The country’s Crown Law office published an official “instrument of dissolution” signed by the monarch which dissolved parliament and called an election in November.
“(I) do lawfully dissolve the Legislative Assembly… and do command that new representatives of the nobles and the people be elected… no later than November 16,” it said.
The decree said King Tupou acted after receiving advice from the parliamentary speaker Lord Tu’ivakano but did not give a reason for the unprecedented action.
However, Pohiva, who was elected in late 2014, survived a motion of no confidence earlier this year brought by nobles who alleged the former democracy activist was not competent to lead the country.
Tonga is the Pacific’s only monarchy but has attempted to increase democratic representation in recent years. It has a 26-seat parliament with 17 members elected by the people and nine spots taken by hereditary nobles.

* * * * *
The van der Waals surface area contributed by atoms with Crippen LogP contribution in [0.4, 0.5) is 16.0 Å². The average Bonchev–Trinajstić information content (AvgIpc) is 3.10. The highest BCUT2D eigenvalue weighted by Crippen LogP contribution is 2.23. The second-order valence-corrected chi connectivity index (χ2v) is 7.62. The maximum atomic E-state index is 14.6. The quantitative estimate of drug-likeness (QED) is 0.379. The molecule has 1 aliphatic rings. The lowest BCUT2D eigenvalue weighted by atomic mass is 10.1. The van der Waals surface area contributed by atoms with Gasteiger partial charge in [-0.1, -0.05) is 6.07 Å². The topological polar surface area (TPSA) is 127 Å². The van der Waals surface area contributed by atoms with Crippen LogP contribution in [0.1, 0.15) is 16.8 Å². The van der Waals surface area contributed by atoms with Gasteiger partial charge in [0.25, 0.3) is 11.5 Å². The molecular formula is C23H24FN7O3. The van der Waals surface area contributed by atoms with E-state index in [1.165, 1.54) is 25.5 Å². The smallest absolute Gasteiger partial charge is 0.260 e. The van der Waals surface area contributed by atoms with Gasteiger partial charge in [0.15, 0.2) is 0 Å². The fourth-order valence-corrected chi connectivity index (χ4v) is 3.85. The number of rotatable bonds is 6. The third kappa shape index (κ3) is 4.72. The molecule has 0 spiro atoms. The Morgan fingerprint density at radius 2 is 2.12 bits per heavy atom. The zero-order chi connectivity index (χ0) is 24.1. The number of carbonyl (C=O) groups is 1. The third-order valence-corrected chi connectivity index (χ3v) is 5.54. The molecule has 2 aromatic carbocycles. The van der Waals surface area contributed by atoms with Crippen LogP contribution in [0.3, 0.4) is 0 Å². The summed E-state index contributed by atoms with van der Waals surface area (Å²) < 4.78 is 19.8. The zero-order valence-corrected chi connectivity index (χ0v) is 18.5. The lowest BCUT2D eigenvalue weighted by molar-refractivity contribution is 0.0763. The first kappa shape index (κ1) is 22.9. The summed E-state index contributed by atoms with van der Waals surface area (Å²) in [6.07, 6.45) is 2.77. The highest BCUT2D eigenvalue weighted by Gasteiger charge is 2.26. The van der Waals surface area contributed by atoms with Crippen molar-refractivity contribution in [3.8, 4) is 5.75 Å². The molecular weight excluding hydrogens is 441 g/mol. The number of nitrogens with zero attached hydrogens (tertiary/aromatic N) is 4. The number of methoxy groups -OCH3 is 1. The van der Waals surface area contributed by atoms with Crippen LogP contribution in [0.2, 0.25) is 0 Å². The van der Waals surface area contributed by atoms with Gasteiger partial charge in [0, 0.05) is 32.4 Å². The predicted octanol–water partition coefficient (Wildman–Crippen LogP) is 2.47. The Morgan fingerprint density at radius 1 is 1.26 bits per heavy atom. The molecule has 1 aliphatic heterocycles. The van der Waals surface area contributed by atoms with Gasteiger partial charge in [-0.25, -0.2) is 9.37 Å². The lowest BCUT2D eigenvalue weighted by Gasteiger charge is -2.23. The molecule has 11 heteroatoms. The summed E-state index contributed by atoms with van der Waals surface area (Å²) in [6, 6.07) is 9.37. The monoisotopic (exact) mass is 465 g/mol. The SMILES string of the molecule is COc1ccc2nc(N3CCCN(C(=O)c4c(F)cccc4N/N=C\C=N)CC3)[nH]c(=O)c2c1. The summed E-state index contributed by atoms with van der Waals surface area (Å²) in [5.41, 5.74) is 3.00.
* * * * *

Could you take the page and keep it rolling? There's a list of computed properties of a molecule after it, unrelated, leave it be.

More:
Since his coronation in 2012, Tupou has continued the work of his father in extending democracy in Tonga.
The moves were promoted by rioting in the capital Nuku’alofa in 2006 that left eight people dead, sparked by anger that reform of the semi-feudal political system was progressing too slowly.
The country has been peaceful since then but Kalafi Moala, publisher of the Taimi ‘O Tonga newspaper, said there was widespread frustration at Pohiva’s performance.
“There were very high expectations when he took office because he had been a leader of the pro-democracy movement,” he told AFP. “But there were a lot of problems and his government didn’t really deliver. He was very good in opposition but found it very difficult as prime minister.”
He said Pohiva had weakened the education system, caused problems with public enterprises and persecuted journalists for asking hard questions of the government.
Moala said a recent auditor’s report had also found irregularities in the books of numerous government agencies. He added that most Tongans backed the king’s decision.
“There’s a lot of shock, simply because this hasn’t happened before,” he said.
“Pohiva has a core of supporters and they’re out there on social media expressing disappointment. But I think most people are happy and felt like this had been coming for some time.”